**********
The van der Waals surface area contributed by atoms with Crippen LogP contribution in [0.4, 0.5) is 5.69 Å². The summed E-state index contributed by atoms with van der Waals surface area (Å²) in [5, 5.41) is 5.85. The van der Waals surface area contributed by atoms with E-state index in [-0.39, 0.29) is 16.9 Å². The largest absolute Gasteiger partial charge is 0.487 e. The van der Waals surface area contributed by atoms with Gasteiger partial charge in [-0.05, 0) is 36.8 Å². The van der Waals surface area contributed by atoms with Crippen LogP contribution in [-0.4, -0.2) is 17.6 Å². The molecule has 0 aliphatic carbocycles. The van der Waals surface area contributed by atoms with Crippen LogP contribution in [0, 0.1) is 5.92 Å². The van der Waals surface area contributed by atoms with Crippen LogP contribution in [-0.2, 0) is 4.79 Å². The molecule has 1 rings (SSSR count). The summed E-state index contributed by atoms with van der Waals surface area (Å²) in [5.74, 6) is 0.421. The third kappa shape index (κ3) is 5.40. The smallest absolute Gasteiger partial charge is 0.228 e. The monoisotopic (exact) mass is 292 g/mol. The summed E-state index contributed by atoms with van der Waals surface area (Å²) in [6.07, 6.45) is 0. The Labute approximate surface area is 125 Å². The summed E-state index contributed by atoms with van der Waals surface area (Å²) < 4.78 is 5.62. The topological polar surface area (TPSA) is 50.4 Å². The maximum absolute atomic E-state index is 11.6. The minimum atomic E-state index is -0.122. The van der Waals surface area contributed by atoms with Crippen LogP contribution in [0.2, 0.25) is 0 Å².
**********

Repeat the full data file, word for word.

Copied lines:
The van der Waals surface area contributed by atoms with Crippen LogP contribution in [0.4, 0.5) is 5.69 Å². The summed E-state index contributed by atoms with van der Waals surface area (Å²) in [5, 5.41) is 5.85. The van der Waals surface area contributed by atoms with E-state index in [-0.39, 0.29) is 16.9 Å². The largest absolute Gasteiger partial charge is 0.487 e. The van der Waals surface area contributed by atoms with Gasteiger partial charge in [-0.05, 0) is 36.8 Å². The van der Waals surface area contributed by atoms with Crippen LogP contribution in [-0.4, -0.2) is 17.6 Å². The molecule has 0 aliphatic carbocycles. The van der Waals surface area contributed by atoms with Crippen LogP contribution in [0, 0.1) is 5.92 Å². The van der Waals surface area contributed by atoms with Crippen LogP contribution in [-0.2, 0) is 4.79 Å². The molecule has 1 rings (SSSR count). The summed E-state index contributed by atoms with van der Waals surface area (Å²) in [5.74, 6) is 0.421. The third kappa shape index (κ3) is 5.40. The smallest absolute Gasteiger partial charge is 0.228 e. The monoisotopic (exact) mass is 292 g/mol. The summed E-state index contributed by atoms with van der Waals surface area (Å²) in [6.07, 6.45) is 0. The Labute approximate surface area is 125 Å². The summed E-state index contributed by atoms with van der Waals surface area (Å²) < 4.78 is 5.62. The topological polar surface area (TPSA) is 50.4 Å². The maximum absolute atomic E-state index is 11.6. The minimum atomic E-state index is -0.122. The van der Waals surface area contributed by atoms with Crippen LogP contribution in [0.2, 0.25) is 0 Å².